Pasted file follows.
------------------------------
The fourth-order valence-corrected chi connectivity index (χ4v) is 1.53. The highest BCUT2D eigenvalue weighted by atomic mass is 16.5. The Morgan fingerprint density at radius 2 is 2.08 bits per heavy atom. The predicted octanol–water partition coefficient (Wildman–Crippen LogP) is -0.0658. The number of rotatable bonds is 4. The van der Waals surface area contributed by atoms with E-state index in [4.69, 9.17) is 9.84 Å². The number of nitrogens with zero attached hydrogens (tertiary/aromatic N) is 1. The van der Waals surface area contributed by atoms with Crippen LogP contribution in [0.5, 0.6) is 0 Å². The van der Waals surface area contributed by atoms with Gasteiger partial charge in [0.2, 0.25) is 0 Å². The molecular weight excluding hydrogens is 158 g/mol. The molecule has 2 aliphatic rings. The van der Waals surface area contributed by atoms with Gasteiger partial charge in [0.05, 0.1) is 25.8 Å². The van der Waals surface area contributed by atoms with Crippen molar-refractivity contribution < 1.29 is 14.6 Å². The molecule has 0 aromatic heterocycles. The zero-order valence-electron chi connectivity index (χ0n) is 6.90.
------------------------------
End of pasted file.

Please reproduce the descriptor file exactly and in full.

The fourth-order valence-corrected chi connectivity index (χ4v) is 1.53. The highest BCUT2D eigenvalue weighted by atomic mass is 16.5. The Morgan fingerprint density at radius 2 is 2.08 bits per heavy atom. The predicted octanol–water partition coefficient (Wildman–Crippen LogP) is -0.0658. The number of rotatable bonds is 4. The van der Waals surface area contributed by atoms with E-state index in [4.69, 9.17) is 9.84 Å². The number of nitrogens with zero attached hydrogens (tertiary/aromatic N) is 1. The van der Waals surface area contributed by atoms with Crippen LogP contribution in [0.5, 0.6) is 0 Å². The van der Waals surface area contributed by atoms with Gasteiger partial charge in [0.2, 0.25) is 0 Å². The molecular weight excluding hydrogens is 158 g/mol. The molecule has 2 aliphatic rings. The van der Waals surface area contributed by atoms with Gasteiger partial charge in [0.05, 0.1) is 25.8 Å². The van der Waals surface area contributed by atoms with Crippen molar-refractivity contribution < 1.29 is 14.6 Å². The molecule has 0 aromatic heterocycles. The zero-order valence-electron chi connectivity index (χ0n) is 6.90.